A naive young man, a railway enthusiast and radio buff, was caught up in the fall of the British Empire at Singapore in 1942. He was put to work on the 'Railway of Death' - the Japanese line from Thailand to Burma. Exhaustively and brutally tortured by the Japanese for making a crude radio, Lomax was emotionally ruined by his experiences. Almost 50 years after the war, however, his life was changed by the discovery that his interrogator, the Japanese interpreter, was still alive - their reconciliation is the culmination of this extraordinary story.
What a great book. What a great man
Forget the grueling films, just read the brilliant books
This beautiful, awkward book tells the story of a fine and awkward man. Here, I think, is an account that rises above mere timeliness and comes near to being a classic of autobiography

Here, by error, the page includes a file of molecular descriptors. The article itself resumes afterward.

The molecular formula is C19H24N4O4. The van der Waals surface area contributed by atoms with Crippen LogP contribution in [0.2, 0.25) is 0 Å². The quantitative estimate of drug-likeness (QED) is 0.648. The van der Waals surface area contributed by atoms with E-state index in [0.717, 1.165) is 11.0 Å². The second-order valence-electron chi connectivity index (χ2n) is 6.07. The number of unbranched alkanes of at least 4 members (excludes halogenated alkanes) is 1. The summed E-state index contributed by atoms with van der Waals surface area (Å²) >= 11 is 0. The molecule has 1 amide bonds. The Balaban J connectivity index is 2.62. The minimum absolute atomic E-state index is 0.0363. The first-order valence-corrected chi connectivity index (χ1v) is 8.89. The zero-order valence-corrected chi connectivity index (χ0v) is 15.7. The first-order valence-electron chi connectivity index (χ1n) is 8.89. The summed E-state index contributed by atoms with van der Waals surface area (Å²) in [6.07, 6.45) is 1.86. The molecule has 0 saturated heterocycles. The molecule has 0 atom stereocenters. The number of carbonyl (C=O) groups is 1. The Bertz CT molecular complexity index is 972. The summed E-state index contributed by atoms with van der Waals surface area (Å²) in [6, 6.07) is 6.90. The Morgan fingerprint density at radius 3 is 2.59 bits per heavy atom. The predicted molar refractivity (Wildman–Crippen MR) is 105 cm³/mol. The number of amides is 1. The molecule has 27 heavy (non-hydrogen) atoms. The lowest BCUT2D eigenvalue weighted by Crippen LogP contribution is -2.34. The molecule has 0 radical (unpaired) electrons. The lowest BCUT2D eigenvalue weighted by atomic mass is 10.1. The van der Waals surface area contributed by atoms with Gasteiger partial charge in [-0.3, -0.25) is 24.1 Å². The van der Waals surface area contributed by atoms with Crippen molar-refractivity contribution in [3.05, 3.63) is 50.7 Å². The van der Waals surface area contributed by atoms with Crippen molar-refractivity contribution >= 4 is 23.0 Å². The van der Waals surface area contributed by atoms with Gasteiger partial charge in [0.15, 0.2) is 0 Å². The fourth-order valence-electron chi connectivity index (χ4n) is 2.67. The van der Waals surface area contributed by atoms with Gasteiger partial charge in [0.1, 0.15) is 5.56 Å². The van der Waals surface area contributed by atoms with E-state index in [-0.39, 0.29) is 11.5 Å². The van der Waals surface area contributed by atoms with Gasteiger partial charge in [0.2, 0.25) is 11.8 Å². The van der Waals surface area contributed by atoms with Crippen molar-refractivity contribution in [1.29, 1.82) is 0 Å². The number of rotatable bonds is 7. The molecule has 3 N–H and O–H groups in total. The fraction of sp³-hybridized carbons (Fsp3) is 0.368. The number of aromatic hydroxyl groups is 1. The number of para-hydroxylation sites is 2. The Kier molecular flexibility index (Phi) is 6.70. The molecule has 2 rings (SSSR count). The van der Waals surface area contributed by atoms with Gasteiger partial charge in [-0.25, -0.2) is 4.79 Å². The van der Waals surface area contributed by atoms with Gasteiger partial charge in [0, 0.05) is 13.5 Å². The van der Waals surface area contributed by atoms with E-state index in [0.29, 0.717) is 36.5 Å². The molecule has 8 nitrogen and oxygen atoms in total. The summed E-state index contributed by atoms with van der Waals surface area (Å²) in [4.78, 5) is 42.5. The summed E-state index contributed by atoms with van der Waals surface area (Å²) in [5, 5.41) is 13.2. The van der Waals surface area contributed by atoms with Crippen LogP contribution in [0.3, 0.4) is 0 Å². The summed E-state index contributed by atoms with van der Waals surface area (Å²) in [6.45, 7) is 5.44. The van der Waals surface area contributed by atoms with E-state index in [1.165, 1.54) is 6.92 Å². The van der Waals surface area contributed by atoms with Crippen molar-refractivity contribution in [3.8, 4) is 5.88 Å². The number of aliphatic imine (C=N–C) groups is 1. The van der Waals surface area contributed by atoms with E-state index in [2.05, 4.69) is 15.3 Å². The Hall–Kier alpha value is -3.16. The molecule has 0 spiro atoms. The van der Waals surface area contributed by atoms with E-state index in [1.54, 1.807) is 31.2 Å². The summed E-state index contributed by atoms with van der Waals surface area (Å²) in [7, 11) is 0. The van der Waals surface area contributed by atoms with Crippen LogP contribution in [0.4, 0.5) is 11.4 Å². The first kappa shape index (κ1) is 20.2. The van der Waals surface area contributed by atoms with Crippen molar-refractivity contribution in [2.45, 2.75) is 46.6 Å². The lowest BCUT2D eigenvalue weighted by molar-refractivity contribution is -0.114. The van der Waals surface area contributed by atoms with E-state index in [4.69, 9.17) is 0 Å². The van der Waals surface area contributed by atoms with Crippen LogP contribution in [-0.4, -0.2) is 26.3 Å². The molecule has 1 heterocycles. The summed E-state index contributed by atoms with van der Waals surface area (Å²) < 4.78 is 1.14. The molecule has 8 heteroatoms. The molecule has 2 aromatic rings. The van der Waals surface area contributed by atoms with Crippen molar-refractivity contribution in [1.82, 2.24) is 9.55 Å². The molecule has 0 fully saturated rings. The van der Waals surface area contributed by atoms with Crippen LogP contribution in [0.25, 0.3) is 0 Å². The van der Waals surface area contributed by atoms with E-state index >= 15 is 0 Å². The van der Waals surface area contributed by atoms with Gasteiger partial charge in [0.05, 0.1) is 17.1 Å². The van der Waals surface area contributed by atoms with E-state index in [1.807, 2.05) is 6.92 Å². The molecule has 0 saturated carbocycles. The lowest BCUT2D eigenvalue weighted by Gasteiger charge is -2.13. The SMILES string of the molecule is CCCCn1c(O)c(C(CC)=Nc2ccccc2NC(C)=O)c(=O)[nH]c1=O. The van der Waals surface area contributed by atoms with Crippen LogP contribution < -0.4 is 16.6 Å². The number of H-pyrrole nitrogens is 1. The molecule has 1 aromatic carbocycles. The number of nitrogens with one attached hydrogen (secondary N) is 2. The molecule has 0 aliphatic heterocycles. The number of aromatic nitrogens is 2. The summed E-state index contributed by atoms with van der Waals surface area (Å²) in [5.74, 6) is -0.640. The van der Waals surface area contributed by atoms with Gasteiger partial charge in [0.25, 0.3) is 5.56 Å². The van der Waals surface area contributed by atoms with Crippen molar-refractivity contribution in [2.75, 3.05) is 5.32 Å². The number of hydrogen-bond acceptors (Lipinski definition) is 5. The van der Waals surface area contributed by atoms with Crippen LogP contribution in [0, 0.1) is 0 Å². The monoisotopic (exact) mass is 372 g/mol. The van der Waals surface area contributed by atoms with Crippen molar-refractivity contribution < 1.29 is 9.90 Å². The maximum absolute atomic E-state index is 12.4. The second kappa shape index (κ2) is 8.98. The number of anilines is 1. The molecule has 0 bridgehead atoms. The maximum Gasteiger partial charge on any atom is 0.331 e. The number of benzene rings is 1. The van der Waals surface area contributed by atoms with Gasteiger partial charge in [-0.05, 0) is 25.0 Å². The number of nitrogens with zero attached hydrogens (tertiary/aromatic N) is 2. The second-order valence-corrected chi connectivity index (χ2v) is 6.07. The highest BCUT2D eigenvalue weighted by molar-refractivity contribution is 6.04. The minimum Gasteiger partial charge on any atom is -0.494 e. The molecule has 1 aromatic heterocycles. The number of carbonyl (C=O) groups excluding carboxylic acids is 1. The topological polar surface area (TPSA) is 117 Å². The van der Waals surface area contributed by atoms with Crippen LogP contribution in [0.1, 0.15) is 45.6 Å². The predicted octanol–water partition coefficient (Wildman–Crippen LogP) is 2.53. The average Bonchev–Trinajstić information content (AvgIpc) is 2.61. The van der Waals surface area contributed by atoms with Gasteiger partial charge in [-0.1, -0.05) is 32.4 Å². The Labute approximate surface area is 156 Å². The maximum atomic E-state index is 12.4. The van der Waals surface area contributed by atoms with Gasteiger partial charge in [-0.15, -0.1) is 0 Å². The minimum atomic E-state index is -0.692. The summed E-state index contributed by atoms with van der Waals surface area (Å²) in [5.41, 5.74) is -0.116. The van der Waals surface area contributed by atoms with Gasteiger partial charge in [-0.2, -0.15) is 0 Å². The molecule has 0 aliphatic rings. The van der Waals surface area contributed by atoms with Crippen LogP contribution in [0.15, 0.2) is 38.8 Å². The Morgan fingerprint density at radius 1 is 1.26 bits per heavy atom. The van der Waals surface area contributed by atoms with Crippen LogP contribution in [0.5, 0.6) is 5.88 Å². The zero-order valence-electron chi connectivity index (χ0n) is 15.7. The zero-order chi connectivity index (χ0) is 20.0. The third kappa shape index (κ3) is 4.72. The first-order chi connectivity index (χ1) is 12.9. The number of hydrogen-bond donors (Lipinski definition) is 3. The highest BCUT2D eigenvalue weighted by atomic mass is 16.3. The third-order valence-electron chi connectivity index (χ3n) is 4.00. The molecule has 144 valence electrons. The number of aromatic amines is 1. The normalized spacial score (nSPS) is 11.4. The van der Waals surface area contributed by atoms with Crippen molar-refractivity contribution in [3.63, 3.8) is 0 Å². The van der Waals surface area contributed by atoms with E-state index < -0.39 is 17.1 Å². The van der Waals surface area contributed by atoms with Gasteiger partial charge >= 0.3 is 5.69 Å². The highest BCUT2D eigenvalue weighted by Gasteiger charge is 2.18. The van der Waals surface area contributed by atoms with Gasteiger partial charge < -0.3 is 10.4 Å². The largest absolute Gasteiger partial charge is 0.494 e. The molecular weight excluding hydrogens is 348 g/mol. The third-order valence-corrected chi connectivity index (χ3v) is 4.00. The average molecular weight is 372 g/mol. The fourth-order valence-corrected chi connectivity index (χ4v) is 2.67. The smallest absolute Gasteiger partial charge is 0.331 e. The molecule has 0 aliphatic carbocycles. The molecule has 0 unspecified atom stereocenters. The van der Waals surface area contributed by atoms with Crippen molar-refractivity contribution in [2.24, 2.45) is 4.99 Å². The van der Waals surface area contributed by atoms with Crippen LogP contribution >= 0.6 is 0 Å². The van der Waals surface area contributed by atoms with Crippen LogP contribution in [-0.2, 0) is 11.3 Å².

When I turned to the book, the complexity of Lomax's emotions came alive and burned off the page
Of all the billions of words that have been written about the Second World War, with the exception of Churchill's Nobel Prize winning history, it is not an exaggeration to say there is no account of it more worth reading that this. Wistfully romantic, historically important, startling, horrifying and ultimately electrifyingly uplifting, The Railway Man is as indispensable as any book can be.